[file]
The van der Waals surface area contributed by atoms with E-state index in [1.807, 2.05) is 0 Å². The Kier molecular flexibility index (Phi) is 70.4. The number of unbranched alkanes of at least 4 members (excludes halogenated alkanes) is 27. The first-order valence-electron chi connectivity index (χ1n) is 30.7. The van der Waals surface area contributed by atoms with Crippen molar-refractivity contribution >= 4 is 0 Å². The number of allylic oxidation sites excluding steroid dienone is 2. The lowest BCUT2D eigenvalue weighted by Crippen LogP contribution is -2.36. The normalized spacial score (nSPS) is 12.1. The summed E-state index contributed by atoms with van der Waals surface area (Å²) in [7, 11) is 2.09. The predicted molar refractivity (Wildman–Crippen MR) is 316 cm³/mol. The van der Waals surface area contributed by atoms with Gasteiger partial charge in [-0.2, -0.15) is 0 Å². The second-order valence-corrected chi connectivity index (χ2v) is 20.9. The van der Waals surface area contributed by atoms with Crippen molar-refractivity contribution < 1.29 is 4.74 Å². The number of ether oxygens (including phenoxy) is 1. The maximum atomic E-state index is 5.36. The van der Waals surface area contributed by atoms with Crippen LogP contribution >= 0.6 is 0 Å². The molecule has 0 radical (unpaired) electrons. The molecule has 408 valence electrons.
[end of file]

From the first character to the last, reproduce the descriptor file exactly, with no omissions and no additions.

The van der Waals surface area contributed by atoms with E-state index in [1.807, 2.05) is 0 Å². The Kier molecular flexibility index (Phi) is 70.4. The number of unbranched alkanes of at least 4 members (excludes halogenated alkanes) is 27. The first-order valence-electron chi connectivity index (χ1n) is 30.7. The van der Waals surface area contributed by atoms with Crippen molar-refractivity contribution >= 4 is 0 Å². The number of allylic oxidation sites excluding steroid dienone is 2. The lowest BCUT2D eigenvalue weighted by Crippen LogP contribution is -2.36. The normalized spacial score (nSPS) is 12.1. The summed E-state index contributed by atoms with van der Waals surface area (Å²) in [7, 11) is 2.09. The predicted molar refractivity (Wildman–Crippen MR) is 316 cm³/mol. The van der Waals surface area contributed by atoms with Gasteiger partial charge in [-0.2, -0.15) is 0 Å². The second-order valence-corrected chi connectivity index (χ2v) is 20.9. The van der Waals surface area contributed by atoms with Crippen molar-refractivity contribution < 1.29 is 4.74 Å². The number of ether oxygens (including phenoxy) is 1. The maximum atomic E-state index is 5.36. The van der Waals surface area contributed by atoms with Crippen LogP contribution >= 0.6 is 0 Å². The molecule has 0 radical (unpaired) electrons. The molecule has 408 valence electrons.